Tribunal: International Criminal Court (ICC)
Who: Thomas Lubanga Dyilo
What Crimes: Enlisting, conscripting, and using child soldiers under the age of 15 actively in hostilities
Between 1994 and 2003, the Democratic Republic of Congo (DRC) was embroiled in a complex conflict fueled by foreign armies and local militias. This war led to the loss of some five million lives. Thomas Lubanga Dyilo served as one of the many militia leaders. He was the president of the Union of Congolese Patriots (UPC), a militia group that claimed to represent the interests of the Hema ethnic group in the Ituri region of northeastern DRC. The Hema have been implicated in many serious abuses including ethnic massacres, torture, rape, and the use of child soldiers.
Specifically, the military wing of the UPC, under Lubanga’s leadership, was known to recruit young people, regardless of age, in schools and in villages. Some of these recruitment efforts were coercive, including abductions. This meant that children under 15 years old were recruited — in violation of international law — whether or not this was specifically intended. The children were sent to training camps where they were beaten, whipped, imprisoned, and inadequately fed. Young female recruits were raped. The children were encouraged to smoke cannabis and drink alcohol and were frequently intoxicated.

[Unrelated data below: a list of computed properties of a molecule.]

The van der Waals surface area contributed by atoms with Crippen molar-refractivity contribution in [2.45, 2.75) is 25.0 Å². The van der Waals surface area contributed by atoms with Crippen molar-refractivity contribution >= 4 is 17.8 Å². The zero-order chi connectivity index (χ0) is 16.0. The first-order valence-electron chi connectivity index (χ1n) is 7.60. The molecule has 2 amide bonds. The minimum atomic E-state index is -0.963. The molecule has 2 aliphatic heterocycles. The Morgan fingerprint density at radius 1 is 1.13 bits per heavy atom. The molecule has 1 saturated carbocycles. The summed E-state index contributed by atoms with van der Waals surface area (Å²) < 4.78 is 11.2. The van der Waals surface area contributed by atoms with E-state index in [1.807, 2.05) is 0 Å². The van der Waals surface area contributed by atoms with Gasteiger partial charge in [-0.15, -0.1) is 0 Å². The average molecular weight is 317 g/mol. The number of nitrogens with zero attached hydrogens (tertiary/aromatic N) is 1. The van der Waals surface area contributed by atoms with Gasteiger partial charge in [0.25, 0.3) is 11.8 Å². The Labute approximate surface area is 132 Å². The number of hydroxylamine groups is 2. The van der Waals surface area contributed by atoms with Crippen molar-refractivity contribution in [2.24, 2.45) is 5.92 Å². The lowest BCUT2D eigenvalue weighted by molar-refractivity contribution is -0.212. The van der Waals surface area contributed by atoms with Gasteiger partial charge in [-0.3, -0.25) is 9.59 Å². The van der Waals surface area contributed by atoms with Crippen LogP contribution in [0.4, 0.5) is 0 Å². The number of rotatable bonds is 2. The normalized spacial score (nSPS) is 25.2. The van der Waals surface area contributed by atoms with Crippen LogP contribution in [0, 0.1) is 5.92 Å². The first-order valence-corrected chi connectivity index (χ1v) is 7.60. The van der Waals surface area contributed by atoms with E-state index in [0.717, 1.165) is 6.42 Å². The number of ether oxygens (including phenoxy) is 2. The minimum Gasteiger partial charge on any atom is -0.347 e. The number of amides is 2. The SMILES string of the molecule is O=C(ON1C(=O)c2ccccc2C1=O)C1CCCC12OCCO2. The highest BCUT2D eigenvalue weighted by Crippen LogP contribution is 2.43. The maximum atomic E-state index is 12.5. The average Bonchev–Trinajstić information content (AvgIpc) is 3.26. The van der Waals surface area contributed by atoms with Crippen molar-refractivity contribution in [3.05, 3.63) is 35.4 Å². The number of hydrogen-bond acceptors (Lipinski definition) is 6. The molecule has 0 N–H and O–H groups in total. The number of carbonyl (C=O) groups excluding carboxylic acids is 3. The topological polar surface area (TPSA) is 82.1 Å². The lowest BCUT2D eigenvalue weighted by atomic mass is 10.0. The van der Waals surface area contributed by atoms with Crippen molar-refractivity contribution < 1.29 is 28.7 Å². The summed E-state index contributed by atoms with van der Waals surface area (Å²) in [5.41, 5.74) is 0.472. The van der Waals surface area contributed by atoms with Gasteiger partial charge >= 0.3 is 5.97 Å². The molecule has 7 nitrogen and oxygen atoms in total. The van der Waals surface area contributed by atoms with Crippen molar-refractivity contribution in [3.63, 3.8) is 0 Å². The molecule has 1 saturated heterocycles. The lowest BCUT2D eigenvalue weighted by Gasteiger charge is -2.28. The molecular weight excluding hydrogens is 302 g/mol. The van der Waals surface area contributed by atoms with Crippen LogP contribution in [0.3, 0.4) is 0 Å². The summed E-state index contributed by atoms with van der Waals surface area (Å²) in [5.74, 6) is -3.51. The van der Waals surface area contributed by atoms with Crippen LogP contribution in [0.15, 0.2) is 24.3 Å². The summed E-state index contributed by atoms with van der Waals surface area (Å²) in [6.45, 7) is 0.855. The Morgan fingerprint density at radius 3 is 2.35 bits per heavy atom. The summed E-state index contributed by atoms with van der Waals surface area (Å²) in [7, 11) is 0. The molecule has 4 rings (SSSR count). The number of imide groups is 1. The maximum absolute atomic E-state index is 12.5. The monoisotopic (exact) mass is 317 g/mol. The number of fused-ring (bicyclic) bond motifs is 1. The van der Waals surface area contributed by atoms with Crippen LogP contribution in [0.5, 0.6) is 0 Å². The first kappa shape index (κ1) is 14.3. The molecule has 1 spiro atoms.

The ICC initially charged Lubanga with thirty-three crimes. After the evidence was analyzed, the strongest body of admissible evidence allowed the ICC to charge Lubanga for the war crimes of conscripting, enlisting, and using child soldiers under the age of 15 actively in hostilities.